Healing the third eye means first of all a willingness to see. It includes opening to the truth beyond what we can physically see, and allowing intuition and inner knowing to become our primary teacher. Healing includes accessing our fear-based belief systems, judgments and criticisms and being willing to let them go. It also means a gentle opening to the messages of the heart.

Self-healing techniques include developing inner awareness and witness consciousness; looking for the symbolic importance behind events or interactions; recording and analyzing dreams; practicing equanimity, detachment, and surrendering judgments. As we become aware of the deep spiritual qualities of our own nature, we move into a place of greater clarity, wisdom and acceptance in the third eye.

The Crown Chakra (located at the top of the head) As we grow into deeper awareness of our spiritual nature, our energy is drawn increasingly upward in its desire to reconnect to the source of our Being. This process of spiritual awakening or enlightenment is facilitated through opening the crown chakra. Energetically, an open crown chakra appears as light emerging from the top of the head.

The crown chakra indicates the extent to which we are willing to live our lives connected to Spirit and living from truth. It allows for inspirational and prophetic thought, mystical connection and devotion, ecstasy, transcendence and liberation from identification with suffering.

When we are distracted or overwhelmed by the difficulties and pain of life, we may experience loss of faith in a compassionate Divine force. Issues of doubt, disbelief and depression cloud our inner knowing and overshadow the belief that we are spirit beings. We falsely identify with the finite world and feel “existential angst”. Some may experience a period known as the “dark night of the soul” immortalized by the poetry of St. John of the Cross. For some the sense of isolation and spiritual depression may seem unbearable.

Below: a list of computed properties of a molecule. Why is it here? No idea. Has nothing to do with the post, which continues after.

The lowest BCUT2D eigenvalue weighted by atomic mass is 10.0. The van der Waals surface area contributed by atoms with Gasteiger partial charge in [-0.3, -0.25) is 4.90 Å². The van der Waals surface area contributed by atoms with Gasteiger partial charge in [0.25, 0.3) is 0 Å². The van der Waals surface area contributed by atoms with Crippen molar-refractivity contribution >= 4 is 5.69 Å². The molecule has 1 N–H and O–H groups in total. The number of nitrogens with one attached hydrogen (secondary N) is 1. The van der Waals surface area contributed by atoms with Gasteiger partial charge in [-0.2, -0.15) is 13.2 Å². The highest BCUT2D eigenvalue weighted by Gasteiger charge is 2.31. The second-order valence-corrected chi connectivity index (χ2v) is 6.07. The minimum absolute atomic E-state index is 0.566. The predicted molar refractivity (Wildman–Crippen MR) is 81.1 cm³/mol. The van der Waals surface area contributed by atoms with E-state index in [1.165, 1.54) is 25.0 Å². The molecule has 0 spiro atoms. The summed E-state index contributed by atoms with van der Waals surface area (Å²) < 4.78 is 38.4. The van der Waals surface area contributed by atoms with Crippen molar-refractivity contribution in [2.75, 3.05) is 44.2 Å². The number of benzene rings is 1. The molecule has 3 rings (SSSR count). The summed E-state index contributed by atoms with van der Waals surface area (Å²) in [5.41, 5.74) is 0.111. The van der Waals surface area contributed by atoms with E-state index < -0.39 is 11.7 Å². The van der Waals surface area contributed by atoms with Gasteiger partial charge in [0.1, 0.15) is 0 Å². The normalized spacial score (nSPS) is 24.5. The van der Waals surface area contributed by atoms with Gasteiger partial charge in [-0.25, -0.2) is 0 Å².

Opening and healing the crown chakra involves trust, surrender to Divine love and commitment to spiritual practice. It means living in the present, fully conscious and open to the experience that life offers. Mystics through the ages have turned to prayer, meditation, yoga and silent retreat to support their spiritual journeys. A trusted spiritual guide or teacher may offer compassionate facilitation along this path.

The chakras are an elegant window to the soul. There is much we can learn through deepening our understanding of the qualities, attributes and spiritual nuances of these amazing vortexes of energy in the human body.

References Brennon, Barbara. (1988) Hands of Light. New York: Bantam Books (1993) Light Emerging: the Experience of Healing through the Human Energy Field. New York: Bantam Books Judith, Anodea. (1999) Wheels of Life: a user’s guide to the chakra system. St. Paul’s: Llewellyn. Myss, Carolyn. (1996) Anatomy of the Spirit. New York: Harmon Achterburg, Jeanne. (1985) Imagery in Healing: Shananism and Modern Medicine. Boston: Shambhala Chopra, Deepak. (1993) Ageless Body, Timeless Mind: The Quantum Alternative to Growing Old. New York: Harmony, Fox, Matthew and Rupert Sheldrake. (1996) Natural Grace: dialogues on creation, darkness and the soul in spirituality and science. New York: Doubleday